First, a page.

Chicago’s O’Hare Airport – the nation’s second largest airport and one of the busiest, if not the busiest – is one of several U.S. airports (including Boston’s Logan Airport) that is putting the newest body scanner technology into use. One hundred and fifty new scanners are scheduled to be deployed along with the 40 already being used at 19 airports. In large part, the body scanners are in response to the aborted Christmas underwear bomber, Umar Farouk Abdulmutallab, who smuggled explosives onto Delta Flight 253 from Nigeria via Amsterdam to Detroit. Thankfully, Abdulmutallab didn’t injure anyone except himself – managing to light his pants on fire. If this is the extent of the terrorist threat to America, we should be so lucky.
Not unexpectedly, the hue and cry went up for more and improved security. And body scanners were touted as being able to have prevented Abdulmutallab’s attempted attack by virtue of seeing through his clothing to detect what he was carrying in his underwear.
According to the Fourth Amendment of the U.S. Constitution, "The right of the people to be secure in their persons, houses, papers, and effects, against unreasonable searches and seizures, shall not be violated, and no Warrants shall issue, but upon probable cause…." Admittedly, we gave up our Fourth Amendment rights for airline travel a long time ago by submitting ourselves to metal detectors and carry-on bags to X-ray searches – all done without any probable cause (and something we wouldn’t tolerate as part of our everyday lives). But body scanners take unreasonable searches to a completely different level. The American Civil Liberties Union calls body scans "virtual strip searches." And even though Pope Benedict XVI didn’t directly mention body scanners when he told an audience of airport workers at the Vatican, "Every action, it is above all essential to protect and value the human person in their integrity," it is believed that it is what he meant.
Unfortunately, too many people never heard Benjamin Franklin’s saying "They who can give up essential liberty to obtain a little temporary safety, deserve neither liberty nor safety," such as Logan airport passenger Michelle Carrier, who believes, "Freedom’s important, but this is one of the prices you pay for safety." (As an aside, I’m not saying this applies to Michelle Carrier, but I think it’s interesting that the slogan "freedom isn’t free" is popular among those who believe we wouldn’t be a free country without the use of military force in other countries – even as many of those same people don’t seem too concerned about protecting our actual freedoms at home. Go figure. And another aside: we are assured by the Transportation Safety Agency that none of the images taken by body scanners will be printed or scanned. That’s what the British government said about body scanners at London’s Heathrow Airport. Yet in February 2010 – yes, just last month – body scan, i.e., naked, images of Bollywood star Shahrukh Khan were printed out and circulated by airport staff. I wonder if people like Michelle Carrier feel that that’s a price they’re willing to pay for safety.)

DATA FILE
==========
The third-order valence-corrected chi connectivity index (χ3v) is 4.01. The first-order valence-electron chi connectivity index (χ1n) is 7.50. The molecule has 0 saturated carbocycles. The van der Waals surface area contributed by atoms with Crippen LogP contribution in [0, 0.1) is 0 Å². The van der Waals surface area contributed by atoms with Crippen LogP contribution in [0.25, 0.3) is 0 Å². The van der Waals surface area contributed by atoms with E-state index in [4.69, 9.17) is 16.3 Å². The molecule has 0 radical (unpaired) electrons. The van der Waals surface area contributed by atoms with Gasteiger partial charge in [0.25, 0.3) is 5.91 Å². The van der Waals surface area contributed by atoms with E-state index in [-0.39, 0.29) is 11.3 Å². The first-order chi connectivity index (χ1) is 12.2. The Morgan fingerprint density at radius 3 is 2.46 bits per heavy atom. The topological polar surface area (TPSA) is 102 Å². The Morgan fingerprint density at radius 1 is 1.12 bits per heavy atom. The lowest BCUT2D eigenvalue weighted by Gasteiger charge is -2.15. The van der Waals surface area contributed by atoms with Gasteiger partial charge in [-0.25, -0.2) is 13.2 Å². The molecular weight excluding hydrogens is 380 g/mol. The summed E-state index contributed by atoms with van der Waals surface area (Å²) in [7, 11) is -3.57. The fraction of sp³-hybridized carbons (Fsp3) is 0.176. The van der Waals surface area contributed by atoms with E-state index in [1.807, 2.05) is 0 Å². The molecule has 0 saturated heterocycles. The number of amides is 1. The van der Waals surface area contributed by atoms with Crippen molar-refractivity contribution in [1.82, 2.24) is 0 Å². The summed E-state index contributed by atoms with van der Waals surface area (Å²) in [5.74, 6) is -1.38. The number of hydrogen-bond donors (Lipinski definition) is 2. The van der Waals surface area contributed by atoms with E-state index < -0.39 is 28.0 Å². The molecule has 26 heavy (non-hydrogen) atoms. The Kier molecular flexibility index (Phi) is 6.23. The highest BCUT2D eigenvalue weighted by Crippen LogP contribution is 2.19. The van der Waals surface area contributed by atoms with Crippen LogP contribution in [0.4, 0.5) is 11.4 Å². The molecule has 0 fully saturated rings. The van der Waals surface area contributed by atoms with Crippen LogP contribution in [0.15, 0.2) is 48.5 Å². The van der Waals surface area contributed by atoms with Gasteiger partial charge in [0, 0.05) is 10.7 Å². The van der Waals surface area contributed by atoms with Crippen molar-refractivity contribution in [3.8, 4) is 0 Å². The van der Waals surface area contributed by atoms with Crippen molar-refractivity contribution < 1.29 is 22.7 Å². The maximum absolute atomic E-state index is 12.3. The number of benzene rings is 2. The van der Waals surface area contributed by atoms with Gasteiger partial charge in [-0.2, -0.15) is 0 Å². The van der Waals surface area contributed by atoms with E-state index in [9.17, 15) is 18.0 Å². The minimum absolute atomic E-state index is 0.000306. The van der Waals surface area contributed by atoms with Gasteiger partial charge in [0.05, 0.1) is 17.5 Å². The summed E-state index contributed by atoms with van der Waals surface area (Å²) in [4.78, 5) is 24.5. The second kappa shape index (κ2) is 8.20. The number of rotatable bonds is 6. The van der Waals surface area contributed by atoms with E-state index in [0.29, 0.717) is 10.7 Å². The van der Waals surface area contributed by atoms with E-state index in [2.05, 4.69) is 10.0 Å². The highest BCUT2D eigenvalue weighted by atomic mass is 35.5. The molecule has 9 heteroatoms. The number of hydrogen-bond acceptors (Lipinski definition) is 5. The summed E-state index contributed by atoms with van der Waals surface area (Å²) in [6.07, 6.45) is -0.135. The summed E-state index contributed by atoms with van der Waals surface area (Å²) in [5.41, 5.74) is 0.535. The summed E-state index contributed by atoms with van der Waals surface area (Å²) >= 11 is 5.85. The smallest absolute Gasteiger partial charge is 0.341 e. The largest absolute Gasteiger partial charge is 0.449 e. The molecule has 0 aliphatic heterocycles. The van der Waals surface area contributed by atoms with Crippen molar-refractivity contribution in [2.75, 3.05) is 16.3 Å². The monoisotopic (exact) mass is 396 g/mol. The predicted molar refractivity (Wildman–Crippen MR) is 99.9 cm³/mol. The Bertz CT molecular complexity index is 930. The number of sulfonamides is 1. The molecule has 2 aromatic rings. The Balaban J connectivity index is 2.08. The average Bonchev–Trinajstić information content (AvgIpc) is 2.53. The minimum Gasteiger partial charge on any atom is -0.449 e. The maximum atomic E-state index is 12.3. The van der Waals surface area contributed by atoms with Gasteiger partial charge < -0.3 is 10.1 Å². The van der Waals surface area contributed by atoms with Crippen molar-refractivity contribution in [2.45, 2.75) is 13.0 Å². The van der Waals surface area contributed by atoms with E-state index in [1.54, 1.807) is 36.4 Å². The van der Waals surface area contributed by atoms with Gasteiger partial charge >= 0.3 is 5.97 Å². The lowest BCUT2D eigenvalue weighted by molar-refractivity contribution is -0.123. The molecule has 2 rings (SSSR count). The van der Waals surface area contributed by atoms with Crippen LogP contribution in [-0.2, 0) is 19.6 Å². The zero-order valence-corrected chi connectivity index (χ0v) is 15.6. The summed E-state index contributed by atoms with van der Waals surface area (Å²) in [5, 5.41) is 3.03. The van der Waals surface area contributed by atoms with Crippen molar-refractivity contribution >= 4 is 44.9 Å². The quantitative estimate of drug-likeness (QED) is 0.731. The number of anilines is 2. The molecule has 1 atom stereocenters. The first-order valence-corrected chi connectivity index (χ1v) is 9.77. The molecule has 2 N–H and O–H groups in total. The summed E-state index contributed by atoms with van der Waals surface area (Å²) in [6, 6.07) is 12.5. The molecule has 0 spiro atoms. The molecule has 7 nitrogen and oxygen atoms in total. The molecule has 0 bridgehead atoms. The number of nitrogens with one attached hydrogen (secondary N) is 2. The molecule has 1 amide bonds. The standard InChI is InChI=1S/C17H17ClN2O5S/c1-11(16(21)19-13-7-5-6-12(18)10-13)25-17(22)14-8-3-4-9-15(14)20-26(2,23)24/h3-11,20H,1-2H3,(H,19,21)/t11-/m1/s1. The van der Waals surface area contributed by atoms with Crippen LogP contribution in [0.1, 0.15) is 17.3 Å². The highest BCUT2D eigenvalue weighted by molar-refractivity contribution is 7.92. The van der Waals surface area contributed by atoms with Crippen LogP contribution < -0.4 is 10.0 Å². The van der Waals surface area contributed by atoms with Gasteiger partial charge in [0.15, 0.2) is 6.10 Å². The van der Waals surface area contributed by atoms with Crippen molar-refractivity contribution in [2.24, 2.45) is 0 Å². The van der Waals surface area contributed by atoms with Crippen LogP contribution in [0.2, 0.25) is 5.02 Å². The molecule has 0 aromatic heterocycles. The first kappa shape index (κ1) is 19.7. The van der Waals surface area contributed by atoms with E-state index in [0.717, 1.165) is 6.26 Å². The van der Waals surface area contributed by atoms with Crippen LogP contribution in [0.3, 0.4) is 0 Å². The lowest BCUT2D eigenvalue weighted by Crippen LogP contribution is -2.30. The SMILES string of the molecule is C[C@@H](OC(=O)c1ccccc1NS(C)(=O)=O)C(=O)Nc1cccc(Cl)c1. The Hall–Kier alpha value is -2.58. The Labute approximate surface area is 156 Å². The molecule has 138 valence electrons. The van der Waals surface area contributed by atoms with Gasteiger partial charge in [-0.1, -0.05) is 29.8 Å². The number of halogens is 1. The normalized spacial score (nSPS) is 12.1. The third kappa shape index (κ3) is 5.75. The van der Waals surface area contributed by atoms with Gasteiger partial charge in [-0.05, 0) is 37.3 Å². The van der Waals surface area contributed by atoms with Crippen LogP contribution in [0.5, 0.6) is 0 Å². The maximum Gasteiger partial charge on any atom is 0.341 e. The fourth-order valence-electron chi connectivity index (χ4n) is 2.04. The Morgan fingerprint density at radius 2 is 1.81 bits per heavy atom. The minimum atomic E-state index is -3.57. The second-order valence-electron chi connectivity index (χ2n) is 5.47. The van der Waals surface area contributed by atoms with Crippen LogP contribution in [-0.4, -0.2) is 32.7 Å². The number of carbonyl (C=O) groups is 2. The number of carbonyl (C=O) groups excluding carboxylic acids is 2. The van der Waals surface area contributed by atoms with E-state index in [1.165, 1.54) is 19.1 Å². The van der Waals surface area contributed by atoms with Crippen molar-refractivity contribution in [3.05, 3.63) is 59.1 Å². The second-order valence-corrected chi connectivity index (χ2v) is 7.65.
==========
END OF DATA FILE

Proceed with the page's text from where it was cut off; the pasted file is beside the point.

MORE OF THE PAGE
But safety from what? According to John Mueller, who holds the Woody Hayes Chair of National Security Studies at Ohio State University, "Even with the September 11 attacks included in the count, the number of Americans killed by international terrorism since the late 1960s (which is when the State Department began counting) is about the same as the number of Americans killed over the same period by lightning." (According to the National Oceanic and Atmospheric Administration, the odds of being struck – not killed – by lightning are somewhere between 1-in-500,000 and 1-in-750,000 in a given year and the actual number of deaths is about 60-70. And here is a link to a State Department chronology of significant terrorist incidents 1961-2003.)
The truth is that unless you live in Israel, Iraq, or Afghanistan, a terrorist attack is a rare event. More importantly, terrorism is not an existential threat. Yet policymakers (of all political stripes) and the media (liberally biased or otherwise) lead us to believe that a terrorist attack – any terrorist attack – would be an end-of-the-world-as-we-know-it event. But even 9/11 – as devastating and tragic as it was – was not the end of the world. Reality check: Terrorists may have some ability to do us great harm, but they do not have the ability to destroy us – that ability is currently reserved to Russia, which still has thousands of nuclear warheads targeting the United States.
And more intrusive security in the form of body scans doesn’t really make us more secure since it doesn’t deal with the root causes of why we would be a target of terrorism. Indeed, we continue to ignore one of the biggest reasons: an interventionist U.S. foreign policy practiced by Democrats and Republicans alike (the difference being one of style, not substance) that gives Muslims good reasons to hate America. For all the talk about Muslim terrorists being a threat, the reality is that U.S. foreign policy has killed a large number of Muslims, a number far greater than that of Americans killed by Muslims. According to Harvard professor Stephen Walt, U.S. policy decisions and actions have resulted in (conservatively) 288,000 Muslim deaths (many of them civilians) compared to about 10,000 Americans killed by Muslims (the bulk of which are attributed to the 9/11 attacks and Operation Iraqi Freedom). However justified some of the U.S.-inflicted casualties are, the math speaks for itself. If we’re not prepared to address the problems of policy (and it doesn’t seem that the Obama administration is any more willing than the Bush administration was), then more security won’t make us any more secure.